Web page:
Pre Appointment Investigations

You may assist your patient by ordering problem-specific investigations, as outlined below. By providing this information at the time of referral or requesting appropriate radiology/pathology we can save the patient potential delays.

Renal Masses

Renal masses are often identified incidentally during workup for other conditions, such as after spinal imaging for back pain.

Radiology:

  • A triple phase CT scan of the abdomen and pelvis will be required to further characterise the mass. A renal tract ultrasound may also be helpful in cases where a complex cystic mass or angiomyolipoma are being considered.

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Testicular Mass

Treatment for men with testicular masses can benefit from the following pre appointment radiology/pathology

Radiology:

  • All patient with suspected testicular malignancy should be referred with an ultrasound of the scrotum and a chest X-ray.


Pathology:

  • Please perform serum tumour markers (AFP, bHCG, LDH) as well as baseline blood tests (FBE, UEC, LFTs).

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PSA Screening

Men should be referred with 2 or more consecutively elevated PSA’s or an abnormal digital rectal examination finding. These patients would benefit from:

Radiology:

  • Plain abdominal X-ray (KUB) is useful for identifying uric acid stones, which may be amenable for dissolution therapy. These stones are visible on CT but not on X-ray.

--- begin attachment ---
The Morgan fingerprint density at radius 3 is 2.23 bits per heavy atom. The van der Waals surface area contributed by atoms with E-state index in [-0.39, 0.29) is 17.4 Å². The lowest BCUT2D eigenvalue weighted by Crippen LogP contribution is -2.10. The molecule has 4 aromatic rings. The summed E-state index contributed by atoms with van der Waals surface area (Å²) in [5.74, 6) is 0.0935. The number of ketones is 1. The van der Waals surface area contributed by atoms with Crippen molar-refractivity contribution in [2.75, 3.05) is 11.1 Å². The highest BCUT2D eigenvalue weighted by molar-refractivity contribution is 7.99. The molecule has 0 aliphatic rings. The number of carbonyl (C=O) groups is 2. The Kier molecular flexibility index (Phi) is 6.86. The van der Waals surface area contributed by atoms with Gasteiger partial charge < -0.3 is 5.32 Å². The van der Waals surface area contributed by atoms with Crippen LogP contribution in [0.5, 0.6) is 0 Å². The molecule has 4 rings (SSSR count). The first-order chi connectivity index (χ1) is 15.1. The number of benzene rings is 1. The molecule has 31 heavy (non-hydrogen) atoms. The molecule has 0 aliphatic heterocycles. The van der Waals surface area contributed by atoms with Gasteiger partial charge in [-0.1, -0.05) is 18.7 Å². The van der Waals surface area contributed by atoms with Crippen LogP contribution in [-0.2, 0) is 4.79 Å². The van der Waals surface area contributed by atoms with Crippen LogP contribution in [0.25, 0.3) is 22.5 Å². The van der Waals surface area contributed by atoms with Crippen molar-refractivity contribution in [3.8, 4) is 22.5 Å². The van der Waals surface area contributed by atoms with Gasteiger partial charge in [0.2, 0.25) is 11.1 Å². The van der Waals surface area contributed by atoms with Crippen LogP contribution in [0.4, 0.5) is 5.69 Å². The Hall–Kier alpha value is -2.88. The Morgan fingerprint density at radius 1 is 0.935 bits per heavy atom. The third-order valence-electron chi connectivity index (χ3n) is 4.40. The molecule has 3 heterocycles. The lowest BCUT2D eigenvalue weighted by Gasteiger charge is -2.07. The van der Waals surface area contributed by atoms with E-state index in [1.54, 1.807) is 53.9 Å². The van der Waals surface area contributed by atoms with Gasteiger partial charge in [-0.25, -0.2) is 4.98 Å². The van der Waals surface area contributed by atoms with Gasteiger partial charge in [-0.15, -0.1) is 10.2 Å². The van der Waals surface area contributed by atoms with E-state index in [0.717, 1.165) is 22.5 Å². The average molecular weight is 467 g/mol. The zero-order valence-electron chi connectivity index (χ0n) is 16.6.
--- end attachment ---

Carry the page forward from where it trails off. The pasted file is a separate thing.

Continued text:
NOTE: Renal tract ultrasound and MRI lack sensitivity for renal and ureteric calculi and are best avoided.


Pathology:

  • Serum urea and electrolytes, calcium, phosphate, uric acid and parathyroid hormone levels

  • Urine pH, microscopy and culture

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Haematuria

Both microscopic and macroscopic haematuria generally require investigation via cystoscopy and upper tract imaging to rule out malignancy. If possible please ensure patients obtain the following prior to or at the time of referring:

Radiology:

  • Upper tract imaging in the form of CT intravenous pyelogram if renal function allows, or renal tract ultrasound in the case of renal impairment


Pathology:

  • Mid-stream urine examination and urine culture

  • Urine cytology, x 3 samples

  • PSA in men aged 40 or over

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Lower Urinary Tract Symptoms in Men (LUTS)

Treatment for men with BPH depends upon the severity of symptoms and anatomical factors such as prostate size.
To facilitate assessment, please refer patients with:

Radiology:

  • Renal tract USS, including prostate volume and pre- and post- void bladder volumes


Pathology:

  • Mid-stream urine examination and urine culture

  • PSA, urea and electrolytes


NOTE: Prostatic enlargement in the absence of an elevated PSA or LUTS does not require referral.

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Kidney and Ureteric Stones

All patients referred with renal or ureteric calculi require a non-contrast CT of the kidneys, ureters and bladders (CT KUB). The only exceptions are patients with obvious contraindications, such as pregnancy.

Radiology:

  • Plain abdominal X-ray (KUB) is useful for identifying uric acid stones, which may be amenable for dissolution therapy. These stones are visible on CT but not on X-ray.


NOTE: Renal tract ultrasound and MRI lack sensitivity for renal and ureteric calculi and are best avoided.


Pathology:

  • Serum urea and electrolytes, calcium, phosphate, uric acid and parathyroid hormone levels

  • Urine pH, microscopy and culture

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P: 03 5561 6038

F: 03 5561 4898

Suite 9, St John of God Hospital,136 Botanic Rd WARRNAMBOOL VIC 3280

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©2019 by Specialised Urology